The latest ONS figures show that migration continues to add to the UK population but there are different trends for EU and non-EU migrants. EU migration has been falling since 2016, while non-EU migration has now stabilised following gradual increases since 2013. Here Jay Lindop puts the latest figures into the context of on-going work to better understand the complexities around international migration.
This week we published the latest findings of our research into the coherence of migration data sources, including the International Passenger Survey (IPS) and Annual Population Survey (APS) alongside other administrative data sources. Based on these findings, we have made preliminary adjustments to the headline measures in the latest Migration Statistics Quarterly Report to provide our best possible assessment of migration.
The latest picture
Long-term international migration continues to add to the UK population, as an estimated 226,000 more people moved to the UK with an intention to stay 12 months or more than left in the year ending March 2019 (net migration).
In the year ending March 2019, 612,000 people moved to the UK (immigration) and 385,000 people left the UK (emigration). However, long-term immigration, emigration and net migration have remained broadly stable since the end of 2016.
There are different patterns for EU and non-EU migration. EU immigration has continued to fall since 2016 and is at its lowest level since 2013, mainly due to a fall in immigration for work.
However, there are still more EU citizens moving to the UK than leaving, although EU8 citizens, those from the Central and Eastern European countries, do not follow this general pattern. For the past year, net migration estimates have shown more EU8 citizens leaving than arriving.
In contrast, non-EU immigration has stabilised over the last year, after a gradual increase since 2013.
Work remains the main reason for EU citizens moving to the UK, while study remains the main reason for non-EU citizens moving to the UK.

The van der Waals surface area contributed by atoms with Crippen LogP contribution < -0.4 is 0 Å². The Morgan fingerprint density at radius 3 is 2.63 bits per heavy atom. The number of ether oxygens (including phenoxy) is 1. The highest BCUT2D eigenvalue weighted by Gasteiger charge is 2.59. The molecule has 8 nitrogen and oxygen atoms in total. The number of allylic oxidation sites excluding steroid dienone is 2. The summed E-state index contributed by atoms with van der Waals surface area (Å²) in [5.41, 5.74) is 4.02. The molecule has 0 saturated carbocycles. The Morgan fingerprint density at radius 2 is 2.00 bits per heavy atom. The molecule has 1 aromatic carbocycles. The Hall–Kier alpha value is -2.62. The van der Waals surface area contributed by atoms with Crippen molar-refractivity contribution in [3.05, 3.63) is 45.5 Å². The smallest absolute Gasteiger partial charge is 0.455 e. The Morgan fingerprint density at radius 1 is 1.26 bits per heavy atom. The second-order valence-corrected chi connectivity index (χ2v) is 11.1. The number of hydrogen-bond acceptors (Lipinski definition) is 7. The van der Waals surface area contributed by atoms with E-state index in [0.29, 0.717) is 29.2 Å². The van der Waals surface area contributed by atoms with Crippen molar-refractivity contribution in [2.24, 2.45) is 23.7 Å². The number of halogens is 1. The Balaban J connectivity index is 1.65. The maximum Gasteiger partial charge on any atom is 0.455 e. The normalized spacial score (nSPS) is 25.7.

The new figures and trends in this report are based on our adjusted estimates, which have been applied until 2016 for EU migration and up to the latest year for non-EU migration. It means our best assessment of EU net migration since 2016 remains our IPS-based estimates. We have been clear about its limitations and our estimates will continue to be refined in future as more data sources become available.
We are confident in our headline assessments. Any adjustments made have only had a small impact on UK net migration and the trends we see over time are largely unchanged.
We are transforming our international migration statistics, making use of all available data to get a richer and deeper understanding of migration. Since July 2018, we have been integrating the outcomes of this work into the Migration Statistics Quarterly Report (MSQR) on an ongoing basis.
This MSQR is the first we have published since our reclassification to experimental statistics. It is important to provide the best overall picture of migration, using all sources available, and this is what our headline assessment does.
We have confidence in the migration trends, but our estimates are undergoing a significant period of development and evaluation, especially since new powers and data sources have become available to us through the Digital Economy Act.
The move reclassifying to experimental statistics supports this period of development and innovation.
As Deputy National Statistician Iain Bell has outlined, we expect our current work programme to be complete by this time next year when we will seek re-designation to national statistics status.